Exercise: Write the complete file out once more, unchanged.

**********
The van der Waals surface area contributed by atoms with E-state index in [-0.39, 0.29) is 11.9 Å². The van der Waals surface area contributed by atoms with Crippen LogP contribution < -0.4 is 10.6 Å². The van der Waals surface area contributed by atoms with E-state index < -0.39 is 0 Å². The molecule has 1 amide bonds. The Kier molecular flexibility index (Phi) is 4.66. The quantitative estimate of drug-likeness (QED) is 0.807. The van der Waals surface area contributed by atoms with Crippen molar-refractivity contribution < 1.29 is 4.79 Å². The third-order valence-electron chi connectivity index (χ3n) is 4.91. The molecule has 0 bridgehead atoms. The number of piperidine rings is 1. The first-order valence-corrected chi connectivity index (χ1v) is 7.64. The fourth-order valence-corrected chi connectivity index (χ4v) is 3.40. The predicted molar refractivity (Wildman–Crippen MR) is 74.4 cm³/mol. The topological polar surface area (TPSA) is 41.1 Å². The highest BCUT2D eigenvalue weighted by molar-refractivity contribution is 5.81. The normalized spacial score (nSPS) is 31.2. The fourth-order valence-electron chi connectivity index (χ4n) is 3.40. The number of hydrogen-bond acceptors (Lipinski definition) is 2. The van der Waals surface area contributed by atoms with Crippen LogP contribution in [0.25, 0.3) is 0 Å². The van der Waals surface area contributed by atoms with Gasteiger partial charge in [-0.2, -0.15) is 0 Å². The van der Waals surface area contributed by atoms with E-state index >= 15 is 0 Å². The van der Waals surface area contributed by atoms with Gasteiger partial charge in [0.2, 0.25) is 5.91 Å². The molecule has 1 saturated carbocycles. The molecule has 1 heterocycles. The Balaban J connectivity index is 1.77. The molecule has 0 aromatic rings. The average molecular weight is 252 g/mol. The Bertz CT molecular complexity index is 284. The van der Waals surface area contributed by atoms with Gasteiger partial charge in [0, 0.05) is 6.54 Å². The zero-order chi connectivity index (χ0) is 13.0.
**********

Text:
The van der Waals surface area contributed by atoms with E-state index in [-0.39, 0.29) is 11.9 Å². The van der Waals surface area contributed by atoms with Crippen LogP contribution < -0.4 is 10.6 Å². The van der Waals surface area contributed by atoms with E-state index < -0.39 is 0 Å². The molecule has 1 amide bonds. The Kier molecular flexibility index (Phi) is 4.66. The quantitative estimate of drug-likeness (QED) is 0.807. The van der Waals surface area contributed by atoms with Crippen molar-refractivity contribution < 1.29 is 4.79 Å². The third-order valence-electron chi connectivity index (χ3n) is 4.91. The molecule has 0 bridgehead atoms. The number of piperidine rings is 1. The first-order valence-corrected chi connectivity index (χ1v) is 7.64. The fourth-order valence-corrected chi connectivity index (χ4v) is 3.40. The predicted molar refractivity (Wildman–Crippen MR) is 74.4 cm³/mol. The topological polar surface area (TPSA) is 41.1 Å². The highest BCUT2D eigenvalue weighted by molar-refractivity contribution is 5.81. The normalized spacial score (nSPS) is 31.2. The fourth-order valence-electron chi connectivity index (χ4n) is 3.40. The number of hydrogen-bond acceptors (Lipinski definition) is 2. The van der Waals surface area contributed by atoms with Crippen LogP contribution in [0.25, 0.3) is 0 Å². The van der Waals surface area contributed by atoms with Gasteiger partial charge in [-0.2, -0.15) is 0 Å². The van der Waals surface area contributed by atoms with E-state index >= 15 is 0 Å². The van der Waals surface area contributed by atoms with Gasteiger partial charge in [0.2, 0.25) is 5.91 Å². The molecule has 1 saturated carbocycles. The molecule has 1 heterocycles. The Balaban J connectivity index is 1.77. The molecule has 0 aromatic rings. The average molecular weight is 252 g/mol. The Bertz CT molecular complexity index is 284. The van der Waals surface area contributed by atoms with Gasteiger partial charge in [0, 0.05) is 6.54 Å². The zero-order chi connectivity index (χ0) is 13.0.